Many of the UFC’s best and brightest were rolled out for today’s UFC media day, being held at the picturesque Adelaide Oval Stadium in South Australia. Fight News Australia was in attendance to cover all the day’s proceedings.
Trainer Ray Sefo led out middleweight prospect Brad Tavares for the first media scrum to have their way with. Brad spoke openly and forthright about lessons learned from his recent losses to Tim Boetsch and Yoel Romero, and how they led to his revamped attitude towards training and all other aspects of life. He felt the proof was there to be seen in his last fight where he handed out one of Nate Marquardt’s most punishing losses of his career. Brad also spoke of the challenge that Robert Whittaker presents, how unbelievably quickly he is improving as a fighter & how he has to approach this fight for the first time in his MMA career as both the odd’s-on favourite and older fighter.
Aussie Jake Matthews was up next, hailed as one of the UFC’s brightest pound for pound young talents. It turns out he’s also one of the most humble athletes on the roster too, speaking in detail about how he still can’t believe he’s even in the UFC and the amazing support that both the fans and especially his family have given him through the last couple of amazing years. He spoke fondly of how his mum sits front row at every one of his fights & how the UFC as an organisation have really opened their arms to both him and his family. Jake talked in detail about the challenge of bringing in taller training partners to try and get used to James Vick’s huge reach and height.
Australian prospect Robert Whittaker took his turn to face up to the media scrum, next. He was pretty media shy at first, but warmed to the crowd after being quizzed on his current UFC ping-pong / table-tennis ranking. Whittaker spoke openly of the challenge he felt laid ahead of him in much higher ranked and experienced Ray Sefo protege, Brad Tavares. Although he may give up a very narrow height & reach advantage, Robert felt confident in the stylistic match-up and his chances at being able to out-strike his Hawaiian opponent. He obviously felt the level of test for him here was significant, but was still confident in taking the victory. He also felt if he could dictate the pace of the fight, pressure and push the action where it needed to go, the fight is going to be his for the taking. He wouldn’t be drawn on any possible opponents for Melbourne’s UFC later in the year, because he really feels that you can’t ever look past who’s next for you in the UFC first and foremost. You can be out of here as quick as you came in.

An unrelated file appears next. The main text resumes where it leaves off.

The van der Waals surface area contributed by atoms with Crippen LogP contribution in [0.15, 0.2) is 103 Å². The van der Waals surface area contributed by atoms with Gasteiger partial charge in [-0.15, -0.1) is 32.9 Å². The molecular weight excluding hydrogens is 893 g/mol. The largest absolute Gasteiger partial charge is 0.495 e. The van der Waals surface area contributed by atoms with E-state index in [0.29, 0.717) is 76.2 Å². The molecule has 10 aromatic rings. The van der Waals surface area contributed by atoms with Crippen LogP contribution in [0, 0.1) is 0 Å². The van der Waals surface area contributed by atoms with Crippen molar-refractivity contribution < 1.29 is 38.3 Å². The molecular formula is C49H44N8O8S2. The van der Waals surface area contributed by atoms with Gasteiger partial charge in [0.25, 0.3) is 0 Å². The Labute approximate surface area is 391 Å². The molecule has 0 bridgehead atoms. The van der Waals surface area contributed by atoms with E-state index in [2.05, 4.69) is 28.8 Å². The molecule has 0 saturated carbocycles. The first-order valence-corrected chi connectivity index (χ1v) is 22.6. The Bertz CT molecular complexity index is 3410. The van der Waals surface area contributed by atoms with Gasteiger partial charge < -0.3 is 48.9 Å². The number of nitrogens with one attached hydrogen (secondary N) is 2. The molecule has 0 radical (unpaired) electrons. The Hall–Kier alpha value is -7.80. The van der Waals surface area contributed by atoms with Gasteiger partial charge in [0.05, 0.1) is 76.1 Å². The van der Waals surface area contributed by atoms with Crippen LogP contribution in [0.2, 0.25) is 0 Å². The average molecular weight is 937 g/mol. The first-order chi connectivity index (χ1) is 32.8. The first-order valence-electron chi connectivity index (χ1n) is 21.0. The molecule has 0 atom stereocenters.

One of the most experienced veterans of the UFC came out next, Australia’s own Anthony Perosh. Anthony spoke in detail about his training camp at the famed Team Jacksons over in the US, how he’d been lucky enough to have Jon Jones and the whole team there support him, spar with him and really help him get into career best shape. He was questioned about the response from the camp when the Jon Jones news came out last week, and while he wouldn’t comment on what the reaction was that day in the gym, he did comment that Jon is in his thoughts and he is hoping Jones is able to make a full recovery both personally and professionally from what happened.
Stipe Miocic was up next. He was brief but to the point with his answers. He really likes the match-up with Hunt, he thinks he’ll be fine keeping it standing but will more than likely be mixing up the strikes going forward with his NCAA Div 1 level wrestling. He commented on the lessons he learned from the Dos Santos fight and how it’s only helped him refine his technique, style and improve his conditioning even more and more – a facet of his game he believes will help him get past his Australian opponent, Mark Hunt. He expects a minority in the crowd to be supporting him on Sunday, albeit a vocal minority. But says not having the crowd behind him won’t stop him from beating Hunt. Sometimes silence is golden.